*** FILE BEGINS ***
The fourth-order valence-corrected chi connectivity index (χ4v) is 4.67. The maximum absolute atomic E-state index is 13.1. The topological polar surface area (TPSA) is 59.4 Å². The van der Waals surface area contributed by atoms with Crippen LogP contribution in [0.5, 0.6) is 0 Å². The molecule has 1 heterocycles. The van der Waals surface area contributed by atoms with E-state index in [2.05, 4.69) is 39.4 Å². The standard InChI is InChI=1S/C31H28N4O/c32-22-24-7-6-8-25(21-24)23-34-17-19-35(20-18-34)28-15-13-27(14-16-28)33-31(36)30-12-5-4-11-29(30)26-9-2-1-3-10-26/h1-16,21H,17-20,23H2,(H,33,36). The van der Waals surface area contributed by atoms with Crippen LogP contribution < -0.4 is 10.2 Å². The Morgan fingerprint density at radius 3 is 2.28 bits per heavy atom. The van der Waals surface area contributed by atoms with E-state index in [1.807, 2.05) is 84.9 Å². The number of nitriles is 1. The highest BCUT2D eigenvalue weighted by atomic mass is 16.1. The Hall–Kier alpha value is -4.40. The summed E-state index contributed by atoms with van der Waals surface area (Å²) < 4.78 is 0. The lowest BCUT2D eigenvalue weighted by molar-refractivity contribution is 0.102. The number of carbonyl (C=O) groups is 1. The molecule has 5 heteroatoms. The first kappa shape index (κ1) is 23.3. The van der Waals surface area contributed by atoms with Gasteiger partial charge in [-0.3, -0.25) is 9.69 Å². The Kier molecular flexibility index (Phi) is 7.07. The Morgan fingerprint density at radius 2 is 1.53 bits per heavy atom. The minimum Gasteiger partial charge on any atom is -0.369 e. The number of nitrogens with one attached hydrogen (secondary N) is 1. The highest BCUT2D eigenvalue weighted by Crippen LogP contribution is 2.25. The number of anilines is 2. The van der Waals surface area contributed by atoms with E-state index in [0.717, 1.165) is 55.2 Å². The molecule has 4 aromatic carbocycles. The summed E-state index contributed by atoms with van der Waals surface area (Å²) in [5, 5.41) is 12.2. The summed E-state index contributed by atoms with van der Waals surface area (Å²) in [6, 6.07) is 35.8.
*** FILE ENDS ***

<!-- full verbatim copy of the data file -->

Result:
The fourth-order valence-corrected chi connectivity index (χ4v) is 4.67. The maximum absolute atomic E-state index is 13.1. The topological polar surface area (TPSA) is 59.4 Å². The van der Waals surface area contributed by atoms with Crippen LogP contribution in [0.5, 0.6) is 0 Å². The molecule has 1 heterocycles. The van der Waals surface area contributed by atoms with E-state index in [2.05, 4.69) is 39.4 Å². The standard InChI is InChI=1S/C31H28N4O/c32-22-24-7-6-8-25(21-24)23-34-17-19-35(20-18-34)28-15-13-27(14-16-28)33-31(36)30-12-5-4-11-29(30)26-9-2-1-3-10-26/h1-16,21H,17-20,23H2,(H,33,36). The van der Waals surface area contributed by atoms with Crippen LogP contribution < -0.4 is 10.2 Å². The Morgan fingerprint density at radius 3 is 2.28 bits per heavy atom. The van der Waals surface area contributed by atoms with E-state index in [1.807, 2.05) is 84.9 Å². The number of nitriles is 1. The highest BCUT2D eigenvalue weighted by atomic mass is 16.1. The Hall–Kier alpha value is -4.40. The summed E-state index contributed by atoms with van der Waals surface area (Å²) < 4.78 is 0. The lowest BCUT2D eigenvalue weighted by molar-refractivity contribution is 0.102. The number of carbonyl (C=O) groups is 1. The molecule has 5 heteroatoms. The first kappa shape index (κ1) is 23.3. The van der Waals surface area contributed by atoms with Gasteiger partial charge in [-0.3, -0.25) is 9.69 Å². The Kier molecular flexibility index (Phi) is 7.07. The Morgan fingerprint density at radius 2 is 1.53 bits per heavy atom. The minimum Gasteiger partial charge on any atom is -0.369 e. The number of nitrogens with one attached hydrogen (secondary N) is 1. The highest BCUT2D eigenvalue weighted by Crippen LogP contribution is 2.25. The number of anilines is 2. The van der Waals surface area contributed by atoms with E-state index in [0.717, 1.165) is 55.2 Å². The molecule has 4 aromatic carbocycles. The summed E-state index contributed by atoms with van der Waals surface area (Å²) in [5, 5.41) is 12.2. The summed E-state index contributed by atoms with van der Waals surface area (Å²) in [6, 6.07) is 35.8.